WILSON: Wanderlust 2020 tour part two: Waterfall to waterfall
By early afternoon of the first day of my “tour,” I had logged-in some tranquil meditation at the base of a waterfall near Logansport, Indiana, explored long-forgotten canal paths along the route of the equally long-abandoned Wabash and Erie Canal, and reflected about the past in the once-bustling port town of Delphi — along the sole-remaining portion of that canal. Interesting stuff, but not too high on anyone’s excitement meter.
Initially, my (very tentative) plan was to follow the Wabash River until it spilled into the Ohio River — or until I got bored (hence, the term “tentative”). Geographically and culturally, I consider this confluence of two mighty rivers as the most “out-there” place in the State of Indiana. Proper Hoosier dialect would refer to it as the “furthest-most-point” — where Indiana, Illinois, and Kentucky swim together between co-mingling waterways. Eventually, I left the canal towpaths and emerged from the forests and fields — and found myself lost in Lafayette.
West Lafayette, Indiana, is the home of Purdue University and with that, should have been able to provide me with all the excitement a college town has to offer — but not these days. Instead, I found a college ghost town, and an eerie emptiness brought about by a pandemic-driven campus abandonment. Excitement did not seem to be on the menu for the day.
Undeterred, I pulled my trusty quarter from its residence in my wallet, stood in a Wendy’s parking lot and considered my choices. Heads: I continue following the Wabash River, which would lead me to Terre Haute and Vincennes — two more college towns (these days, probably equal in excitement to the very empty West Lafayette). Tails: I follow the first highway heading south. Tails it was — and south it would be.
Now, I don’t want to disparage our southern neighbors — I have a genuine fondness for my birth state — but rolling straight south out of Lafayette on US-231 is the least exciting ribbon of asphalt on which four wheels have ever rolled. I won’t go into detail as to the extreme level of boredom it provided…but suffice to say, “It was a tad bit unexciting.”
However, just south of the booming megalopolis of Cloverdale (population: about 2,000), US-231 attempted to redeem itself. A barely noticeable, brown road sign indicated, “Cataract Falls,” with an arrow pointing west across the corn fields — just the type of mental diversion I was looking for.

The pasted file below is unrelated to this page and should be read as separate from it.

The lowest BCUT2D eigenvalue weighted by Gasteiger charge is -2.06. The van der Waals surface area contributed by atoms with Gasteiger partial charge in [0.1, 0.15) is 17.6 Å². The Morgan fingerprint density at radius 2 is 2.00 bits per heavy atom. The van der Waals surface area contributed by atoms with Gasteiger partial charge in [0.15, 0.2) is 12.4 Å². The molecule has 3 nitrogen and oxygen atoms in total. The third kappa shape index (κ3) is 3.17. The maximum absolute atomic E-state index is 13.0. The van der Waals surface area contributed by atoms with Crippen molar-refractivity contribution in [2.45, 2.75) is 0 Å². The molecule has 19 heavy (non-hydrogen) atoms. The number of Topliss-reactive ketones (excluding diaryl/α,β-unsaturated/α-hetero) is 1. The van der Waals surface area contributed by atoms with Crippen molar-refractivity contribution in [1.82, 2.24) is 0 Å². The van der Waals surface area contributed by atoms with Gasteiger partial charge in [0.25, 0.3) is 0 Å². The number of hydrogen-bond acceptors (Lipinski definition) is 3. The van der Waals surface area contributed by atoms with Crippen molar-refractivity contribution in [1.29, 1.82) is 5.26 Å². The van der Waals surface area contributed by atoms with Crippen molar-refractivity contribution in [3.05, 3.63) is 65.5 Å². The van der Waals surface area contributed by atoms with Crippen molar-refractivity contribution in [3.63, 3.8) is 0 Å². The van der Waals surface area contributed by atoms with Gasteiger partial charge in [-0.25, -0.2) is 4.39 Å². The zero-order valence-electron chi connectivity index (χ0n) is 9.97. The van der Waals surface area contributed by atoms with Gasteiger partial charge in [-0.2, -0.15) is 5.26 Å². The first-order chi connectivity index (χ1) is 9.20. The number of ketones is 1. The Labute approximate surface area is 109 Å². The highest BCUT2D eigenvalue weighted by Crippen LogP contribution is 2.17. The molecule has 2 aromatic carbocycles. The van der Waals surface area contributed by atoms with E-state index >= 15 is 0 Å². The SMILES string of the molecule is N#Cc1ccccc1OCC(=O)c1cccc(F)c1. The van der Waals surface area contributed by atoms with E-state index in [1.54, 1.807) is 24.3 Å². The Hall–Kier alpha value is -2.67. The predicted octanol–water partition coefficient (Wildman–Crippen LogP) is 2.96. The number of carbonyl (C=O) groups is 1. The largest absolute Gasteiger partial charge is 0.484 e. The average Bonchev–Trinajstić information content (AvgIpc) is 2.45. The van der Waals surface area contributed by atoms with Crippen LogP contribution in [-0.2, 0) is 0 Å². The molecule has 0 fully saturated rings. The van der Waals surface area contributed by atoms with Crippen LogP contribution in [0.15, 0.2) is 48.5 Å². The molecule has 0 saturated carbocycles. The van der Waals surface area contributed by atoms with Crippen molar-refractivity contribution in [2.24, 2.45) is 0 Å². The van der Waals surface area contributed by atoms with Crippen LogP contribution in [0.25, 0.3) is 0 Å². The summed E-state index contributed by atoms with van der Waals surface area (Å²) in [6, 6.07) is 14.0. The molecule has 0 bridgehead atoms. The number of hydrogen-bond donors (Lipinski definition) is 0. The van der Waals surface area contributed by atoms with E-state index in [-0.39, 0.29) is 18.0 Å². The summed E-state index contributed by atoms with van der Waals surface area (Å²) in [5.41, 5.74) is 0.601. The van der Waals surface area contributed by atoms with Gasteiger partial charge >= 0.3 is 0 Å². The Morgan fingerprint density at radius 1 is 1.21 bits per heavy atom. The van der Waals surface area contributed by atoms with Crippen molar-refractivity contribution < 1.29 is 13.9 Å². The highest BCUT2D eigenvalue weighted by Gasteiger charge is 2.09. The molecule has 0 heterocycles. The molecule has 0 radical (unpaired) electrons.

I locked up all four wheels on my pretty red pickup, Hoosier Drifted a right-hand turn, and headed off into the afternoon sun. A few miles down the trail, I found a covered bridge and a long line of cars waiting to pay $7 to get into the Cataract Falls State Recreation Area. It was a warm day, it was a beautiful setting, and good Hoosiers from all over the State of Indiana were forsaking social distancing for the opportunity to, once again, become one with nature. I found no fault with their reckless abandon, and eagerly joined in.
Cheerfully, I paid the entry fee and mingled among the throng of picnickers, hikers, and waterfall watchers. Making my way through the informal gathering, I searched for a photographic vantage point that might elevate my line of sight above the bald pate of some “damn tourist,” standing between me and whatever image I was trying to capture. Turns out, I was focusing on the wrong subject matter. That throng of sleeveless sunburns, frolicking fun seekers, and happy Hoosiers conveyed the overwhelming photographic theme of the day — freedom.
This was not the calm and tranquil setting at the cascade I visited at the beginning of the day. Here, there would be no peaceful moments of introspection, no moments of Zen, no opportunity for solitary adjustment to one’s attitude.
This was a form of festival. It was an unplanned, spontaneous gathering of good people — simultaneously attempting to escape the cocoon spun from months of isolation, and emerge as joyful, social beings once more.
The day began with an Indiana waterfall and it ended with an Indiana waterfall. You don’t get to do that very often.